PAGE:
A couple of hours ago, the Nobel Peace Prize was awarded to the European Union.
On the one hand, it’s good news for the EU. As usual it’s quite a ‘political’ decision from the Nobel jury, coming at a time of when the EU is amidst of crisis.
Yet most importantly, it’s an acknowledgement of the long term peace building process that has taken place for more than six decades; young European citizens must not forget this. Furthermore, the Nobel Peace Prize can contribute to widening public awareness about the contribution of the EU to peace in our region. It may also hopefully contribute to limit the increase of ‘defensive nationalism’ within Europe.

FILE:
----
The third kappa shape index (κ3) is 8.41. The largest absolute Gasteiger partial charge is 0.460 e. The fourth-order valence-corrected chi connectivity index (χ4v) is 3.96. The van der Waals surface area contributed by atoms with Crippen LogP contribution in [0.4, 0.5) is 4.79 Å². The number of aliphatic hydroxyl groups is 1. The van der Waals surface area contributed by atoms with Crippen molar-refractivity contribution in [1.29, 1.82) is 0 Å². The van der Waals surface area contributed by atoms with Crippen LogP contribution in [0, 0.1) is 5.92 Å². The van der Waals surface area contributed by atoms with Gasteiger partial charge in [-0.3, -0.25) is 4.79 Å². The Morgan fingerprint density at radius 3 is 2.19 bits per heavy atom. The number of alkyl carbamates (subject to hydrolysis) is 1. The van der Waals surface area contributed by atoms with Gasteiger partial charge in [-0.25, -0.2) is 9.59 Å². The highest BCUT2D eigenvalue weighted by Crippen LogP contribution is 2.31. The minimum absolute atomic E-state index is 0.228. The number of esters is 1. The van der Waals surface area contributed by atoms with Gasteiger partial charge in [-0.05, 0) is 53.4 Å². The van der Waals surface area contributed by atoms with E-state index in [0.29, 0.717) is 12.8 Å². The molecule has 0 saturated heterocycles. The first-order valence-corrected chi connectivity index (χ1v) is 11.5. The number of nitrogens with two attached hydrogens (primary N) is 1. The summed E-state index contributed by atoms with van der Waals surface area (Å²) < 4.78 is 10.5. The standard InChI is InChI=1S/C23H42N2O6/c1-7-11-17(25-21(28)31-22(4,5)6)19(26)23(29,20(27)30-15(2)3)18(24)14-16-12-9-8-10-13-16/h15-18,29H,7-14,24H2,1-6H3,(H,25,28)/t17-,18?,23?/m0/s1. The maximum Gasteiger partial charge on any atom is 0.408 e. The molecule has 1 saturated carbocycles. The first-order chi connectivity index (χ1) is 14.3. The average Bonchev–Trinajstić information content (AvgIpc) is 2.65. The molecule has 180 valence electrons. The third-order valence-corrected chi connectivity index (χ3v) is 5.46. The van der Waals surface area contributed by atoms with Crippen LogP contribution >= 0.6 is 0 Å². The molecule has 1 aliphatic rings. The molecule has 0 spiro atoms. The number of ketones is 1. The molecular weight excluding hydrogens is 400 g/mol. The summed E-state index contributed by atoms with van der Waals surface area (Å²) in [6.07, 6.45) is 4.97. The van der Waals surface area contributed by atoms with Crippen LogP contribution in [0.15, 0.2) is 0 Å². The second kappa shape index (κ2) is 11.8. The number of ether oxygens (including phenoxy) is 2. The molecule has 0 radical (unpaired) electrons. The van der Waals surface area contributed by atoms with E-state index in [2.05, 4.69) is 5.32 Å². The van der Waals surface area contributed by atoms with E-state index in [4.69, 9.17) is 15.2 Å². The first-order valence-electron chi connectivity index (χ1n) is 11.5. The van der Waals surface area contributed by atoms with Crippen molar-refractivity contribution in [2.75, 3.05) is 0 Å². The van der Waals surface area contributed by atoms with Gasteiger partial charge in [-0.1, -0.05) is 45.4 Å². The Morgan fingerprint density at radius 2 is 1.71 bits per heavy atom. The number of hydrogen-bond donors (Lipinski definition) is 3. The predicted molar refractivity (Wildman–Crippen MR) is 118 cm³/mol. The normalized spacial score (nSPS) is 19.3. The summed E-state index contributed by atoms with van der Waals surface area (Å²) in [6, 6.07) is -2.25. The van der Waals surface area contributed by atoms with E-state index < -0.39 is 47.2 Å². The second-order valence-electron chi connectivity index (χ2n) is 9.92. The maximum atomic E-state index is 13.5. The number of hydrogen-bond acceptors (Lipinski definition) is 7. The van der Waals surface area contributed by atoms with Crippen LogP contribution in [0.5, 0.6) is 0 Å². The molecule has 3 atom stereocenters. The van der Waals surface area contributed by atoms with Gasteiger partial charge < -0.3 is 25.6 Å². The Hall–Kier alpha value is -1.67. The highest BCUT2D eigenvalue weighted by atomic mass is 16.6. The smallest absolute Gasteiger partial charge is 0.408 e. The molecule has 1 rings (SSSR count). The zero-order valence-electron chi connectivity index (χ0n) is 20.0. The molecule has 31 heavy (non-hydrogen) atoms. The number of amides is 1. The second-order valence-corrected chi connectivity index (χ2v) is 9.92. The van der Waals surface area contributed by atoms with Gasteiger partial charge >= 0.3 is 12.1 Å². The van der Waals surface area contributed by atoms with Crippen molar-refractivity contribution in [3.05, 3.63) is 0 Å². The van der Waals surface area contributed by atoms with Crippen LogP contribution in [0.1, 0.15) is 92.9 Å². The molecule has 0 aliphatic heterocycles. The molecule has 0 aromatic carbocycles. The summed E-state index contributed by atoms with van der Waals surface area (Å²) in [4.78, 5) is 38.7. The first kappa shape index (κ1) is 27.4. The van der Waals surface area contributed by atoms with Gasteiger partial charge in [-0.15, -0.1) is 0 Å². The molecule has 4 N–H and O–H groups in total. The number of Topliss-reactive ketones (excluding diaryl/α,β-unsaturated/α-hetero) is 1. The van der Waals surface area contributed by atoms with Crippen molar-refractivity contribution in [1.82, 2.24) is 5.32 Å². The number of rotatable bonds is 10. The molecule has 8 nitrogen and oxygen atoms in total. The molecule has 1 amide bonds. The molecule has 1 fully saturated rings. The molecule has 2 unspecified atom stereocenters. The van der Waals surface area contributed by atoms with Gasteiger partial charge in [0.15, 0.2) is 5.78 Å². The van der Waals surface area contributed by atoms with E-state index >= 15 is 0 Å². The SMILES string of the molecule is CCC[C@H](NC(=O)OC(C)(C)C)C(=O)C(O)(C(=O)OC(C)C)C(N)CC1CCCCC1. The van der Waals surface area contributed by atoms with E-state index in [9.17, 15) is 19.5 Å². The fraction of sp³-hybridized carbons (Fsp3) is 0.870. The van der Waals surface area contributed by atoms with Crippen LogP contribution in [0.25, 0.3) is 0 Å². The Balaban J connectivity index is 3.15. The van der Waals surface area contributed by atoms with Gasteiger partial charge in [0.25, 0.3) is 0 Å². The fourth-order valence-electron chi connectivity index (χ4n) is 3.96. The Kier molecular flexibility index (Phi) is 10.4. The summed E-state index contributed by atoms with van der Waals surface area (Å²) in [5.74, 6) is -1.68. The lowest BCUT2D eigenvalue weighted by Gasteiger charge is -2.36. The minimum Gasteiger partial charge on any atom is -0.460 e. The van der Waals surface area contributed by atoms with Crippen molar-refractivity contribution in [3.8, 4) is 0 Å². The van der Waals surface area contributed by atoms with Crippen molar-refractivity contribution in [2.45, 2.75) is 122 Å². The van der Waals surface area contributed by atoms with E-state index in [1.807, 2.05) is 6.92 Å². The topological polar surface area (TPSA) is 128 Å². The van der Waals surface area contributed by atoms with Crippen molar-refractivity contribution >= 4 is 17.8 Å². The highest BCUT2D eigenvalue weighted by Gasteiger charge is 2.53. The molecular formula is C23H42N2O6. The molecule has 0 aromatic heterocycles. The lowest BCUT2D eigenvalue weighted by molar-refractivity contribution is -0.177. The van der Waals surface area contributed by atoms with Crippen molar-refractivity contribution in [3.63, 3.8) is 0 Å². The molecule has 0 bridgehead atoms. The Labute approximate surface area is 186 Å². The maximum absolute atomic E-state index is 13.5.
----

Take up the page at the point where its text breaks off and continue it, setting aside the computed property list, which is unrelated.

On the other hand, this decision should encourage the EU to assume a position of increased political leadership vis-à-vis other peace processes across the world. Syria is a prime example. The Nobel Prize should also push the EU to apply in its entirety the Lisbon Treaty provision on Policy Coherence for Development in order to contribute more powerfully to existing local and national efforts to fight poverty in the so-called ‘developing world’. We expect the EU to pursue a ‘Do not Harm’ approach to other regions of the world.
Finally, the Nobel Peace Prize should also be an invitation for EU institutions to deepen democracy at the European level.
“There is no susta-inable peace without truly democratic proc-cesses”
And this includes to listen better and take on board what citizens and civil society organisations expect from politicians and institutions at European level.
Overall, it’s good news. But the EU now needs to build more inclusive societies within Europe and a better world for ALL at international level.
Director of CONCORD